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Community Schools as a Model for Heart Centered Education

In the April 2015 Wow!Ed Newsletter an article by Dr. Michele Rivers Murphy, a CEI Research Associate, addressed Crossing the Boundaries of Home, School and Community with Compassion Courage and Confidence.  In that article Dr. Murphy highlighted some of the accomplishments of Dr.  Ramona Bishop, Superintendent of Vallejo’s Unified School District (VCUSD) in California. In four years 23 schools in VCUSD transitioned to become community schools.

By Michele Rivers Murphy, Ed.D., CEI Research Associate

Community schools set the pace for engaging and meaningful home-school involvement where families are partners in educational planning and decision-making. Community schools is an umbrella term used to describe the many variations of school-community partnerships. Full-service community schools are attached to more comprehensive strategies that include health, education and social services. The concept is purposefully flexible to allow communities to look at their own needs and assets and determine their own vision of school and community relationships.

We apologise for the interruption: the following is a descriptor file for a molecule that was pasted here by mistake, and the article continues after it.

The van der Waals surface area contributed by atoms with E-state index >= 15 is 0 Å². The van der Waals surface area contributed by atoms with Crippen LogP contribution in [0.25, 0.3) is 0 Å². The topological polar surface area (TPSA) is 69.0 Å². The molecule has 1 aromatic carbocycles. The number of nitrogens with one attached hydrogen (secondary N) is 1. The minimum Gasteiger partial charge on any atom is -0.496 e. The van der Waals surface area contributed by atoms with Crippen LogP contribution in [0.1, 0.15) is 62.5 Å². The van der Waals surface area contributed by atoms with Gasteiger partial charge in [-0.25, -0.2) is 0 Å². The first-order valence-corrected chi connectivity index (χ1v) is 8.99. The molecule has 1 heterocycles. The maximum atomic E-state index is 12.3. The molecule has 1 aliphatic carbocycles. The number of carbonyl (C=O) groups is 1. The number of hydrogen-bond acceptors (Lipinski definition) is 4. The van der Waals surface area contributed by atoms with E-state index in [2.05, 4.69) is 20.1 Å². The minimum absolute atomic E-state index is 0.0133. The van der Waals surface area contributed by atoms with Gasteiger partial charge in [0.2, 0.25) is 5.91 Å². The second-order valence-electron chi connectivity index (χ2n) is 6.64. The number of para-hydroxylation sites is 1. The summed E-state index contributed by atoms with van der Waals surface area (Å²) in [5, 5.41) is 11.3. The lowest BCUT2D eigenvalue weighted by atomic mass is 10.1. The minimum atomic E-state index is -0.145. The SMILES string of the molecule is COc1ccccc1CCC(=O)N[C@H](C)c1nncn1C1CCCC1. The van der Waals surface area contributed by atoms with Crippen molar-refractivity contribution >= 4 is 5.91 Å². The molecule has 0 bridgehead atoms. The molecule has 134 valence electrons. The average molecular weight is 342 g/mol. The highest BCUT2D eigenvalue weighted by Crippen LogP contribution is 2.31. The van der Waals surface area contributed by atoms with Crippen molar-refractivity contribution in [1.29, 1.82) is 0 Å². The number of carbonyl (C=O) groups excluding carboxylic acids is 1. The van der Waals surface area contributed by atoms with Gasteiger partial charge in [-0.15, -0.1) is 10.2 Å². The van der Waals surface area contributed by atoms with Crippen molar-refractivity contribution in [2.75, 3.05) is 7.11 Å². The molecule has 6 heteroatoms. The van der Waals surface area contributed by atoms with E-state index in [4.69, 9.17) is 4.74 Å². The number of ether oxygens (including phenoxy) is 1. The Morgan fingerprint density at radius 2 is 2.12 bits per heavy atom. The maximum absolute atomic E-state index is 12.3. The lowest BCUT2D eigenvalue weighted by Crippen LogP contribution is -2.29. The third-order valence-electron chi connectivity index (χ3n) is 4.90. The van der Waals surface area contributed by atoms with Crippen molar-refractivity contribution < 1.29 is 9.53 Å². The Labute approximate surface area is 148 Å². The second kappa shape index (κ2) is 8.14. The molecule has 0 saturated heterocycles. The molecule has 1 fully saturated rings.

Community schools have taught us since their resurgence in 2000 that most past educational reforms have produced only marginal results in comparison, largely because they focus almost exclusively on the instructional side of teaching and learning (IEL, 2014). What the 21st century is telling us is that children’s lives cannot be compartmentalized; all parts must be considered as key to the big picture of educating a child. In other words, we have a shared responsibility to meet children where they are when they enter the school steps and attend to their individual needs in the context of the classrooms.

While a whole child community education strategy should be designed to meet the individual needs of each community, Vallejo California Unified School District (VCUSD) is one example of  full-service community schools that have demonstrated that the power of possibilities are limitless. As implemented in VCUSD, community schools result in increased academic gains, increased attendance, increased parental involvement and  reduced suspensions, and reductions in the drop-out rate.  For many reasons, communities can address needs that might otherwise go unmet. We are encouraged with the gains that are being made in community schools across America.


Institute for Educational Leadership. (2014). Leading across boundaries. Retrieved from:

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